Yitzchak Herzog, Israeli Minister of Welfare, announced his plans for establishing "Safe Houses" for young Israelis living in Judea and Samaria who are not enrolled in any formal program. He sees a need for such a program

They have needs, issues and growing pains, just like kids anywhere else.

because, he claims, the youth in Judea and Samaria are disrespectful of the law and dangerous to society. The houses will target teenagers under the age of 18 who have dropped out of school or have broken contact with their parents.

According to Herzog, "some teens will enter the homes by choice, while others will be sentenced to the homes after breaking the law."

In response, Daniella Weiss, former mayor of Kedumim, rejected Herzog's claim that hilltop youth are "a danger to society." Weiss, who lived in the Peace House in Hevron, said, "I see these youths day and night. There are wonderful people here.... That Minister Herzog is trying to slander them and put them in closed institutions is another sign of the government's despair opposite the ascent of youth who love the land of Israel. Herzog's concern that hilltop youth are 'out of control' is 'Bolshevik'," she said.

"What is this term 'control'? Control of what?" Weiss asked.

Without doubt, Herzog's proposal is politically motivated, for it is on the national front where he sees the hilltop youth as a threat, where they are on the front lines of the battle for the Land of Israel. We saw them (and so did Herzog, apparently) in Gush Katif blocking roads and going to jail, at Amona and in Hevron. While not taking part in demonstrations and resistance to governmental policies, many of them take part in farming on the hilltops of Judea and Samaria, or praying at Joseph's Tomb at odd hours of the night.

In many ways, these young people are a compass for me. Although less than half my age, I respect their dedication. They are true believers who make me proud. I have four teens of my own at home and have professionally worked with youth and "at risk teens" in Samaria over the past three years. And so, I can understand and relate to the knee-jerk reaction of people like my mentor and colleague Daniela Weiss, a beacon for our youth, who are the salt of the earth. Herzog is not a friend of the settlement enterprise, and I am not surprised that his remarks are laden with criticism and distaste for our communities and beliefs.

His motive is not pure. But all this doesn't change the fact that our youth, the children of the founders of the settlement movement, are youth. They have needs, issues and growing pains, just like kids anywhere else. In some ways, their challenges are greater then those of their peers elsewhere. We, the parents, made a decision when they were small or even before they were born to live in small isolated communities, and were happy to pay a price.

They too have to pay a price. For example, a kid who lives in Jerusalem or Petach Tikva can walk a few blocks or get on a bus and be somewhere else. For a kid in Tapuach or Itamar, it's not that easy. Living in a closed community can be very trying on a growing teen. Add on to that the uncertainty caused by terror, loss of friends and neighbors, the threat of one's home being destroyed and becoming homeless like the people of Gush Katif..... In short, it's not easy being a kid in Samaria. And they are not immune to the universal maladies - dropping out of school, drugs and crime.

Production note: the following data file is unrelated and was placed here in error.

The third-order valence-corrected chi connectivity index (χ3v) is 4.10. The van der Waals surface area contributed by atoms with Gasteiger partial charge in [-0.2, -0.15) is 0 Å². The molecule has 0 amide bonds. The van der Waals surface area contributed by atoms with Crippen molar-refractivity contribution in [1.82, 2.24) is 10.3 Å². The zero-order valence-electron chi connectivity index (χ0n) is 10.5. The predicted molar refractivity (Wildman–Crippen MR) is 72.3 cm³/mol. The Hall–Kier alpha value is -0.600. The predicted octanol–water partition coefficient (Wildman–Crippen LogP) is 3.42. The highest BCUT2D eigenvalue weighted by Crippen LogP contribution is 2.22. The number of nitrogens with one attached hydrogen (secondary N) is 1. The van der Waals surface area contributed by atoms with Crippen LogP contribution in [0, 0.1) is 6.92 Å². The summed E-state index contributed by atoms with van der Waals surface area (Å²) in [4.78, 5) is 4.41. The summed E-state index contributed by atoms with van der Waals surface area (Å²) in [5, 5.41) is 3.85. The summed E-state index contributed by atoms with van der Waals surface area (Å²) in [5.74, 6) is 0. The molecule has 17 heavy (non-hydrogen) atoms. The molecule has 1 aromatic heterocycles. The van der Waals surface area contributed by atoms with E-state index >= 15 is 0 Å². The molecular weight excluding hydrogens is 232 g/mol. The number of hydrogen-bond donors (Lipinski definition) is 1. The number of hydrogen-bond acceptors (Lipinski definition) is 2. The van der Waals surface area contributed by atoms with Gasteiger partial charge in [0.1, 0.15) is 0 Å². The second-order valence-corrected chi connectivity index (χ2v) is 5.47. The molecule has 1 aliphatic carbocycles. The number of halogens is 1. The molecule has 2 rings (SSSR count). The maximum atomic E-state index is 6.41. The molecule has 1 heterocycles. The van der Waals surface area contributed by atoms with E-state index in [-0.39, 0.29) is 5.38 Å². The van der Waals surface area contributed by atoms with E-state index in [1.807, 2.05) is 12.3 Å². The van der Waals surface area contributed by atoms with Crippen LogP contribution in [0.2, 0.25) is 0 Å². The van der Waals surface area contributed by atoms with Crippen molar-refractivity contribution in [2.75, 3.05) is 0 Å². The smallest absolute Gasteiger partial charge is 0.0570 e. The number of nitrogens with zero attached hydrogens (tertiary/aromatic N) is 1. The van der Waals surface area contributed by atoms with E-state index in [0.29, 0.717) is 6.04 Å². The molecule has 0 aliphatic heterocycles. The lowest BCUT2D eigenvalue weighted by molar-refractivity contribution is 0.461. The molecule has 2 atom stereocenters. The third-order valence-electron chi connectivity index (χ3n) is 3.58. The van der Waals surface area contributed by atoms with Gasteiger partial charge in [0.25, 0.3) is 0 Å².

Sixteen- and seventeen-year-olds who have left their homes to become independent in our hilltop communities are even more vulnerable. Their intentions are, for the most part, more than honorable. But they are, after all, kids who are alone with no school, family or framework. Over the years, I have seen many grow up and become important members of our community, with young and growing families of their own, running farms or businesses. But some of them have been lost on the way and could have been helped if we had the means. I'm not surprised that some kids drift, or get in trouble, or drop out of school.

All that being said, I still feel that our youth is comparatively in a better situation than their counterparts over the "Green Line". But that doesn't mean we should sweep our problems under the rug or refuse to help those who need it.

What Herzog has suggested is essentially a program similar to what already exists in other Israeli communities.

What Herzog has suggested is essentially a program similar to what already exists in other Israeli communities for "youths at risk". In such programs, youths meet with social workers and other professionals and take part in enrichment activities. If I am not mistaken, per quota, social workers in Samaria are outnumbered five to one when compared to the resources available for teens at risk in Raanana. These workers, like with all other municipal services in Samaria, need to divide their time among 30 towns and 12 outposts over a large geographic area.

I agree that Herzog is wrongfully exploiting his position as Welfare Minister by mixing his twisted political views into the equation. On the other hand, I don't think that our community needs be so overly protective of our status and become so upset when someone points out that we have problems. Yes, we are people and we have problems just like anyone else. We do our best to deal with them within our community. We are also taxpaying citizens of the State of Israel and we deserve the same resources made available for the youth of Um El-Fahm, Kibbutz Menara and Raanana.

If the government finances a center for at-risk teens in Samaria, it doesn't mean that all of our youth are problematic, nor does it mean that our at-risk teens are bad. What it means is that the government acknowledges our needs and offers us services available to other segments of the population.